Next: runs batted in. Here's a stat that gets no respect any more: the arguments have been talked through until the listener is bluer in the face than those doing the take-down spiel.

All that said, however, you can see that the lifetime RBI leaders list contains a lot of Hall of Famers. Bonds, Rodriguez, Palmeiro and probably Manny Ramirez are going to remain "tainted" for some time to come, but the chart clearly shows us that hitters who can amass 1600+ RBI are, by and large, going to wind up in Cooperstown.

Again, there's the fact that Hanke took those twenty-five long years to compile his 1685 RBI; he has, as a quick look back at his stat line will show, only one season (1987) where he actually managed to amass 100+ RBI in a season.

But something else to consider is that Hanke's lifetime RBI/TB ratio is .387. Among hitters with 1600+ RBI, that ranks fifth all-time. And which hitters are on either side of Hanke's RBI/TB ratio? Why, Jimmie Foxx (.388) and Babe Ruth (.382), that's who. And those two hitters were able to generate a lot of RBI via HRs--something that Hanke mostly didn't do.

A small but notable aspect of the above stems from the fact that Hanke became a dangerous pinch-hitter in the latter stages of his career. (The "alt-universe" stats indicate that he was 6-for-13 as a pinch-hitter in his rookie season, and just kept delivering in the pinch for the next two dozen years. While he was never a pinch-hit specialist like Manny Mota, Jose Morales or Jerry Lynch, he did amass over 500 lifetime PAs as a pinch-hitter, hitting a sensational .353 and driving in more runs (150) than his total number of pinch hits (146). It's only a footnote in his career, but it's a boisterous one.

Next: on-base percentage. Here's a stat that can't be overlooked in terms of its correlation to offensive value. Our table at left shows the 35 hitters with more than 7000 lifetime plate appearances who compiled a .400+ OBP.

And sliding in at #20 on the list is Hanke, with .414. Of the 19 players ahead of him, 16 are in the Hall of Fame--and one of those not there is Bonds, still suffering from "the taint." (It also shows us that OBP is the key reason why Edgar Martinez is so tantalizingly close to being inducted, and appears to have a solid chance to make it in the 2019 voting. It's also quite likely that Todd Helton will eventually make it, though it might be via the Vets Committee.)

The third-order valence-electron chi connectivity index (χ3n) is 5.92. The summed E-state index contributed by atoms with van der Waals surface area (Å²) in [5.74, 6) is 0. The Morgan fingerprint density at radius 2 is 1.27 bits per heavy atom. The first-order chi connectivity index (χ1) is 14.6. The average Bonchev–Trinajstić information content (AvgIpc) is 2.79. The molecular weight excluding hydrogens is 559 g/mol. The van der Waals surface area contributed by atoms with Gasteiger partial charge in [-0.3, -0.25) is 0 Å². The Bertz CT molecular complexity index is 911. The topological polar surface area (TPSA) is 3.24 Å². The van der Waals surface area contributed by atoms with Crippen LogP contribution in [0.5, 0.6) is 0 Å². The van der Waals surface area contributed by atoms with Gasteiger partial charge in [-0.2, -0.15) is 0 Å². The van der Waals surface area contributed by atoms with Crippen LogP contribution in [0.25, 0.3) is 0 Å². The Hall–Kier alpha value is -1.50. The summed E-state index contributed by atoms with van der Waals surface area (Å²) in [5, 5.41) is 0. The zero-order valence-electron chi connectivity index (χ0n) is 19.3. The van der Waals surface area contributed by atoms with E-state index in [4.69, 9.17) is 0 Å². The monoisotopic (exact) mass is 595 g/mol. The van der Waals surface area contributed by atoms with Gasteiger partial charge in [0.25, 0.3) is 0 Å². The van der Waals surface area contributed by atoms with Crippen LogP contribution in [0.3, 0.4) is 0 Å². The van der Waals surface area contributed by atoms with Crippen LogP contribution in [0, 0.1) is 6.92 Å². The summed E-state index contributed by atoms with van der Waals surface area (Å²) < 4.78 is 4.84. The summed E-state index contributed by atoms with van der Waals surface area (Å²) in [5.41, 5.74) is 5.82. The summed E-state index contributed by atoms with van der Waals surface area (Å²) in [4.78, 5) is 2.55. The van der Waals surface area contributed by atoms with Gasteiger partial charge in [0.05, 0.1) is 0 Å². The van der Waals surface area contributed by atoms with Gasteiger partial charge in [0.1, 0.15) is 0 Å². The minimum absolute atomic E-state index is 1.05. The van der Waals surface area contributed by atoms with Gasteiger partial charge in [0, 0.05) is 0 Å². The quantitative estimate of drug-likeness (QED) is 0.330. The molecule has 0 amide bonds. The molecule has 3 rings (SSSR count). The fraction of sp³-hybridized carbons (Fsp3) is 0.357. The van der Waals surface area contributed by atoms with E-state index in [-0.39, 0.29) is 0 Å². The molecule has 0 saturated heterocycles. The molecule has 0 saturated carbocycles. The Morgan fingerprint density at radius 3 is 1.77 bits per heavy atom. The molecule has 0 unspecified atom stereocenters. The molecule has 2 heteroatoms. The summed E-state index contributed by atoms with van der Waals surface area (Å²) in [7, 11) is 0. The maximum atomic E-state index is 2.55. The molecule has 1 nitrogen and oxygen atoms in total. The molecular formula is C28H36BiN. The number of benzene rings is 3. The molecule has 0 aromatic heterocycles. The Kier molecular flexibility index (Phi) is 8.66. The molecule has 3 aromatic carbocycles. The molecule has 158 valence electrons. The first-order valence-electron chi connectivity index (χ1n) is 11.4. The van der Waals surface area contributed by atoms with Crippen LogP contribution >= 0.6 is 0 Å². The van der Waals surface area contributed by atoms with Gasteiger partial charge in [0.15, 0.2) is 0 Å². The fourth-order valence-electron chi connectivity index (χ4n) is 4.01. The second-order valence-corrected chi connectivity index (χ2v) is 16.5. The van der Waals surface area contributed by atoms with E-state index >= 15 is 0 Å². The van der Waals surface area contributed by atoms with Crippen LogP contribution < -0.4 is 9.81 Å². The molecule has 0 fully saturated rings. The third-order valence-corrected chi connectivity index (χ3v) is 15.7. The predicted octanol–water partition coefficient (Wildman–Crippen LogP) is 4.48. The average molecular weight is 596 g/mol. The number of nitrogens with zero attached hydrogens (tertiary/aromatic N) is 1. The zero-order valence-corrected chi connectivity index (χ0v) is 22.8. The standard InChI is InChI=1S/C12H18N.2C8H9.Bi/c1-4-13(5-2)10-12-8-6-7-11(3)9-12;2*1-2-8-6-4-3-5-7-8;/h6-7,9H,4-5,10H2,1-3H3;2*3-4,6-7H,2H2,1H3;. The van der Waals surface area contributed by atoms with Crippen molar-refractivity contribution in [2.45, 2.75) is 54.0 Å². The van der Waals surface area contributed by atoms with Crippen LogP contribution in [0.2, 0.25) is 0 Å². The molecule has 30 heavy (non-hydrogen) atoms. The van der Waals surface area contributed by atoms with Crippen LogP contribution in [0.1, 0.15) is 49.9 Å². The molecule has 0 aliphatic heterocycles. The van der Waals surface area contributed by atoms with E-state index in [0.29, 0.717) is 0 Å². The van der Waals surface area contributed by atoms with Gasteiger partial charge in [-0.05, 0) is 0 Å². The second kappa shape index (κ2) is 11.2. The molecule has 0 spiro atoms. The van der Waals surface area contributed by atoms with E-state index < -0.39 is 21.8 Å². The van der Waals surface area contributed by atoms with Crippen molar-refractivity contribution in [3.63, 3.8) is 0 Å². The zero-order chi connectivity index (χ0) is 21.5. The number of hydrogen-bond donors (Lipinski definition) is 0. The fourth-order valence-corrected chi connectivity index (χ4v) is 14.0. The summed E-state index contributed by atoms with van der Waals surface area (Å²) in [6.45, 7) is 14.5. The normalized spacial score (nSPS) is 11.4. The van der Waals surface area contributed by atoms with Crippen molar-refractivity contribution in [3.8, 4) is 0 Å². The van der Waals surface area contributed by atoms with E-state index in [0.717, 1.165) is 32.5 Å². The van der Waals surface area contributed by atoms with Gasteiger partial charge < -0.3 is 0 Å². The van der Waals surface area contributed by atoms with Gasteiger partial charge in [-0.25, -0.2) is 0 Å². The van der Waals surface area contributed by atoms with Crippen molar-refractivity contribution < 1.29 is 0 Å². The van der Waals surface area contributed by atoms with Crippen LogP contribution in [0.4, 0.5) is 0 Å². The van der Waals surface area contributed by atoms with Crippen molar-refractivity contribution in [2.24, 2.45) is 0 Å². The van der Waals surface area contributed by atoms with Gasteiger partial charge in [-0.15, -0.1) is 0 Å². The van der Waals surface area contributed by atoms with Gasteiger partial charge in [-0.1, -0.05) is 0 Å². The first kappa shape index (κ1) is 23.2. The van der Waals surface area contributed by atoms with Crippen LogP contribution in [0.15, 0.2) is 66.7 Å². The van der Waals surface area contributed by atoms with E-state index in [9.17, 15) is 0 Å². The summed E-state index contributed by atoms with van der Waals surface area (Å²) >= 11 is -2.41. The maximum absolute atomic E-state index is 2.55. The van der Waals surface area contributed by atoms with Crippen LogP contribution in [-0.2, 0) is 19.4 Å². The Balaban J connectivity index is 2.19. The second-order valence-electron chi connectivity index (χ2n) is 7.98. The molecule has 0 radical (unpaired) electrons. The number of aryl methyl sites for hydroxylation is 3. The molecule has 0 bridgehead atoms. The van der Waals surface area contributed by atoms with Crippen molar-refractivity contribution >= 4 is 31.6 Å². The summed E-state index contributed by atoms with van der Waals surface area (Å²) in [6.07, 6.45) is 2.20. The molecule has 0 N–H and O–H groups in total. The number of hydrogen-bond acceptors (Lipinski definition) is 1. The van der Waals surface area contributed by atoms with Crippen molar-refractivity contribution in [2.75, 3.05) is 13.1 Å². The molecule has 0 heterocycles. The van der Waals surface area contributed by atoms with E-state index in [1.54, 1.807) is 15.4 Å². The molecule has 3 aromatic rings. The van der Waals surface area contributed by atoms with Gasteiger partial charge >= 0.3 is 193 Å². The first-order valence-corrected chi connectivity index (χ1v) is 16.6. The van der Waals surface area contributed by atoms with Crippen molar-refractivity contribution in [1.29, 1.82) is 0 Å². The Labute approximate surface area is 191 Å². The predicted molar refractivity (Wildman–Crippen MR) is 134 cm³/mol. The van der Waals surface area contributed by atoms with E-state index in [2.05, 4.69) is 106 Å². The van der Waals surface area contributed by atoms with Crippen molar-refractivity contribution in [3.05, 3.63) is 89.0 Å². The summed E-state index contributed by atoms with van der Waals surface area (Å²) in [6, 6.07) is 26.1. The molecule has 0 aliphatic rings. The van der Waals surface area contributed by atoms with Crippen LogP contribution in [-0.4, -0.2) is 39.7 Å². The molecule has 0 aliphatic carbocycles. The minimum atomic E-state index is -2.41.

And, finally: adjusted OPS (OPS+). We've shown you Hanke's lifetime OPS+ of 143. What you haven't seen (yet) is where that ranks amongst hitters with at least 7000 PAs, and how many of them are in Cooperstown.

Hanke ranks 39th on the lifetime OPS+ list. Of the 38 players who are ahead of him on this chart (at right), 30 of them are in the Hall. The only exceptions are Bonds, Mark McGwire (both "tainted"), Dick Allen (he's listed in the dictionary as a synonym of "star-crossed"), Ramirez (likely "tainted"), Pujols and Miguel Cabrera (still active), Martinez, and Lance Berkman (most likely too short a career to make the cut).

Underneath him, the hitters with 140-142 OPS+ are thirteen in number. Eight of these are in the Hall, while four of the five who aren't are David Ortiz, Larry Walker, A-Rod, and Sheffield. (Frank Howard is the fifth, and the one most likely to remain on the outside looking in.)

SO...the prima facie case for Hanke is actually rather strong. He's weak on black ink and grey ink, but key counting and rate stats place him among the elite. In 2001, he might well have gotten 40-45% of the vote from the BBWAA.

But--of course--in our "real" world, we have WAR. And while that has yet to become the method of "denying due process" to all other statistical formulations, its proponents--like the Orange Menace--are hard at work trying to do so. In order to bring Mohammed to the mountain, we're going to have to walk through the valley of death and confront WAR.

Which is just what we'll do next time. Stay tuned...